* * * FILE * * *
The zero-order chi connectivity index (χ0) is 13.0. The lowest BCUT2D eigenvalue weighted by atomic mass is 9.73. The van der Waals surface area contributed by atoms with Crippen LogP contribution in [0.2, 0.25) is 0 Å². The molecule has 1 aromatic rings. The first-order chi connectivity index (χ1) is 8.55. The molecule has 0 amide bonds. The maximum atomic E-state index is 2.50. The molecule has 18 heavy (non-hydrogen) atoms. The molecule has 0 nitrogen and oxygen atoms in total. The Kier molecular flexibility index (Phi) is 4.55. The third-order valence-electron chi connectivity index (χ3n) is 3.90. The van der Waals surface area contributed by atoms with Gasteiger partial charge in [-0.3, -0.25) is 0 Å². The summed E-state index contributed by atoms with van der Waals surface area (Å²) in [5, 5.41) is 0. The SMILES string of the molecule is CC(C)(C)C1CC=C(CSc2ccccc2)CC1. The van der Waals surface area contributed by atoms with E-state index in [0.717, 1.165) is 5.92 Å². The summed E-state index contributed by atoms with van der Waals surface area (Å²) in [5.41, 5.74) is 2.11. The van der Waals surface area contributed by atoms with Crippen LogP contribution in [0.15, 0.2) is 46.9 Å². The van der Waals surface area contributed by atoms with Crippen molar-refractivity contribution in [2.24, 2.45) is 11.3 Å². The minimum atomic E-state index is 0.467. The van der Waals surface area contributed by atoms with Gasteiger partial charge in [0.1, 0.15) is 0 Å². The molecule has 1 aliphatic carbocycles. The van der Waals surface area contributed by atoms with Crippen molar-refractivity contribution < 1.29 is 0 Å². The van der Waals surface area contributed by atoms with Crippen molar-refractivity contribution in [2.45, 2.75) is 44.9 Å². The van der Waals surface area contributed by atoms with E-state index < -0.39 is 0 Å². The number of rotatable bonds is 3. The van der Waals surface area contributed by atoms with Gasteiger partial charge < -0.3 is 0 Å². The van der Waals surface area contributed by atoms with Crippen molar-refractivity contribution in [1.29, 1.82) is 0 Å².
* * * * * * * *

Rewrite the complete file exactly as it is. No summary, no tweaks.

The zero-order chi connectivity index (χ0) is 13.0. The lowest BCUT2D eigenvalue weighted by atomic mass is 9.73. The van der Waals surface area contributed by atoms with Crippen LogP contribution in [0.2, 0.25) is 0 Å². The molecule has 1 aromatic rings. The first-order chi connectivity index (χ1) is 8.55. The molecule has 0 amide bonds. The maximum atomic E-state index is 2.50. The molecule has 18 heavy (non-hydrogen) atoms. The molecule has 0 nitrogen and oxygen atoms in total. The Kier molecular flexibility index (Phi) is 4.55. The third-order valence-electron chi connectivity index (χ3n) is 3.90. The van der Waals surface area contributed by atoms with Gasteiger partial charge in [-0.3, -0.25) is 0 Å². The summed E-state index contributed by atoms with van der Waals surface area (Å²) in [5, 5.41) is 0. The SMILES string of the molecule is CC(C)(C)C1CC=C(CSc2ccccc2)CC1. The van der Waals surface area contributed by atoms with E-state index in [0.717, 1.165) is 5.92 Å². The summed E-state index contributed by atoms with van der Waals surface area (Å²) in [5.41, 5.74) is 2.11. The van der Waals surface area contributed by atoms with Crippen LogP contribution in [0.15, 0.2) is 46.9 Å². The van der Waals surface area contributed by atoms with Crippen molar-refractivity contribution in [2.24, 2.45) is 11.3 Å². The minimum atomic E-state index is 0.467. The van der Waals surface area contributed by atoms with Gasteiger partial charge in [0.1, 0.15) is 0 Å². The molecule has 1 aliphatic carbocycles. The van der Waals surface area contributed by atoms with Crippen molar-refractivity contribution < 1.29 is 0 Å². The van der Waals surface area contributed by atoms with Crippen molar-refractivity contribution in [2.45, 2.75) is 44.9 Å². The van der Waals surface area contributed by atoms with E-state index < -0.39 is 0 Å². The number of rotatable bonds is 3. The van der Waals surface area contributed by atoms with Gasteiger partial charge < -0.3 is 0 Å². The van der Waals surface area contributed by atoms with Crippen molar-refractivity contribution in [1.29, 1.82) is 0 Å².